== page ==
This essay will consider Russell’s reasons for believing that there exists a mind-independent world. The philosopher offers few arguments, two of which will be outlined, namely, the argument for simplicity and the argument for instinctive beliefs. Though, the essay will argue that only Russell’s simplicity argument is effective since it stands against criticism. In fact, the critical discussion will be mainly focused on the simplicity argument because it provides more room for debate. Therefore, after an outline of both the arguments, this essay will aim to a narrow focus and explain only briefly why the argument for instinctive beliefs is unsound, while giving a deeper explanation of why the simplicity argument is valid and sound.
Idealism In this theory, what we think as to be real is restricted by the contents like memories, experiences and prior observations of our own mind. The observations of our senses are modified by how our mind perceives it. So we cannot have access to the higher reality. It is like we can experience thoughts that originate in our mid immediately. Idealism is a contrasting theory to the theory of materialism.
It shapes the view of a person and gives a deeper insight about the world. Science and math are a priori. The research’s conducted on these from before, help shape the future. P3 is correct because empiricists see the mind as an absorber of information, Kant disagrees and says that the mind shapes experiences into objects that an individual knows a priori. Empiricism believes that it is not possible to observe directly based off little to no observations.
I don’t believe that solipsism lines up with what Glasersfeld believes. I think that Glasersfeld has a perception that there are other things that creates the world and one’s reality. I personally lean hard on “The Reality of Experience” portion of the reading to explain his position. It is here that I think that his argument is given strength. It explains that the mind cannot be the only place to determine the world and reality.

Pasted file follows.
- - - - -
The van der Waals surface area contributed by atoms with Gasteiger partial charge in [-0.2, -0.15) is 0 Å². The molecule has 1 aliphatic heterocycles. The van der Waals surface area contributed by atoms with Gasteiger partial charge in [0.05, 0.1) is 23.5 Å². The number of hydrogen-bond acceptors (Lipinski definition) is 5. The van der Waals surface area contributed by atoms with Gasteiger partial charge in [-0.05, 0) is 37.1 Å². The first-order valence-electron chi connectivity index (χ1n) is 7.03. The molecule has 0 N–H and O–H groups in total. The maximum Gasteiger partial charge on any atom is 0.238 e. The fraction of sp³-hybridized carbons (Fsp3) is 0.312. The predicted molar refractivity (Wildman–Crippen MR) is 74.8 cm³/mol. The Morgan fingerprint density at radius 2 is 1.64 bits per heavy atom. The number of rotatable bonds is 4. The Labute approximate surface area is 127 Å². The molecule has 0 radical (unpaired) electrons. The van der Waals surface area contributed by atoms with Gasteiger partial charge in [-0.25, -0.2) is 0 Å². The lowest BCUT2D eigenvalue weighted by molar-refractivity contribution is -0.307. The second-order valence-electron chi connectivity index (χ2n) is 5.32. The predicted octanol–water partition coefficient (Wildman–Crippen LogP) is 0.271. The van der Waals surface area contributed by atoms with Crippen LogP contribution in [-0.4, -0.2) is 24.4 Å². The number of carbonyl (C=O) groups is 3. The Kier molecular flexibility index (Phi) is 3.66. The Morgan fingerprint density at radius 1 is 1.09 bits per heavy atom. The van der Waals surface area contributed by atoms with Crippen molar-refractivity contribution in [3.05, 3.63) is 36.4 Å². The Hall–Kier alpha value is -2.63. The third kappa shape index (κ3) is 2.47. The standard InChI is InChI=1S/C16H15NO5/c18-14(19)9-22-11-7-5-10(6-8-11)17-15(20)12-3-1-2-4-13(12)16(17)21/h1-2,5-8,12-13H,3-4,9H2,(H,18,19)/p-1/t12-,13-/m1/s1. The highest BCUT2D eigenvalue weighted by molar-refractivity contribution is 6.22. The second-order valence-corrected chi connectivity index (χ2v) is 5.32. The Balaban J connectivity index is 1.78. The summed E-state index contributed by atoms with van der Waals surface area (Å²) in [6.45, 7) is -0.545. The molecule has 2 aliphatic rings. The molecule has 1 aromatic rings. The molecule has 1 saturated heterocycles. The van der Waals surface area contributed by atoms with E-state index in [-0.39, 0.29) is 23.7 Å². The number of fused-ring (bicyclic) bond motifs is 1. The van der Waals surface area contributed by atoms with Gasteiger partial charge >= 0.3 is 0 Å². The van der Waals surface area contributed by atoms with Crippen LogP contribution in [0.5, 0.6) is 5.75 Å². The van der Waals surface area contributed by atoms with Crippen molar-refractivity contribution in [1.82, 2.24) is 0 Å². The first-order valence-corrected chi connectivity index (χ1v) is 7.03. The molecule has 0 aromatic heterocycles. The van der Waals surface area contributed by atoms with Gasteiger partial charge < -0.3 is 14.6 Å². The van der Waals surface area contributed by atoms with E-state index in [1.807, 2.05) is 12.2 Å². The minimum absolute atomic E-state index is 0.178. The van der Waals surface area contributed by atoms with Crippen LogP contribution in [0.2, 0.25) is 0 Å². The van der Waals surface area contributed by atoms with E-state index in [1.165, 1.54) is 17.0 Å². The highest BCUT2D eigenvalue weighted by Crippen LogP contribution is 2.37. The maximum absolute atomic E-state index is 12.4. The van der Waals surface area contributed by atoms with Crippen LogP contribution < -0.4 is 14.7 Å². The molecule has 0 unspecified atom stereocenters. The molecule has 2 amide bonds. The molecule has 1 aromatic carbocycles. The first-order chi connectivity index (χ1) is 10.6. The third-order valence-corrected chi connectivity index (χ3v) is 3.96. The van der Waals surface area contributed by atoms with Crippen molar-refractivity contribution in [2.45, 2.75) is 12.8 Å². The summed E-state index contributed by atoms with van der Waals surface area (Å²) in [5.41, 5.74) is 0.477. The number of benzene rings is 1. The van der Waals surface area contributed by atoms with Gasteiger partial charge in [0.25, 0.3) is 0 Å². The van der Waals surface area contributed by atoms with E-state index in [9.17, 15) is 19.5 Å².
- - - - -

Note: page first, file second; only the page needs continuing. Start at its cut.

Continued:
She says that we are just a physical body. She’s a philosophical naturalist, so she believes that we should only believe things that can be proven in science. God and anything non-physical is rejected in her belief. She goes completely against cartesian dualism. She says that Cartesian dualism is inconsistent with science.
Ruth Benedict, an anthropologist, argues that morality is relative and based on one's culture or society. What could be morally acceptable in one culture is not necessarily acceptable in another culture. She believes that “the most spectacular illustrations of the extent to which normality may be culturally defined are those cultures where an abnormality of our culture is the cornerstone” (134). James Rachels, a philosopher, argues that Benedict’s argument is fallible. The conclusion of her argument does not follow from the premises.
Everything humans see within nature is remembered, thus creating new ideas and thoughts for our imagination. Lopez also states that humans should not be isolated in the universe. Therefore saying that people need to get out and explore the world, or to open yourself to new adventures. Exploring new things bring the connection between relationships and happiness that humans need.
Bertrand Russell, a founding member of analytical philosophy, was born in the United Kingdom in 1872. Intelligent and versatile, Russell earned a career most notably as a philosopher, logician, political activist, and mathematician until his death in 1970. Influenced heavily by Gottfried Leibniz, Russell was conversant with and involved in every aspect of philosophy. Russell went on to influence the evolution of analytical philosophy along with philosophers Gottlob Frege and George Edward Moore. One of Russell’s most famous essays, “The Theory of Knowledge” analyzes knowledge through three discussions: the definition of knowledge, data, and methods of interference.
Throughout this portion of his speech, Russell has a very conversational tone of voice but yet very professional. The best part of the speech in my opinion was the visualization step. He allowed the audience to visualize what police officers do and how they react. He illustrated two arms, one very weak and another very strong. His significance for an arm was to picture the amount of physical and emotional distress law enforcement go through.
We have all heard that ‘change is constant’. Yet, as January fades into February (along with our New Year’s resolutions), it is easy to fall back into the swing of regular habits and daily rituals while overlooking the daily opportunity to make a change. There is a word that describes this state of mind - inertia. To paraphrase Sir Isaac Newton’s law of inertia, an object at rest will stay at rest and an object in motion will stay in motion until acted upon by an unbalanced force. In a vacuum, inertia doesn’t sound all that bad.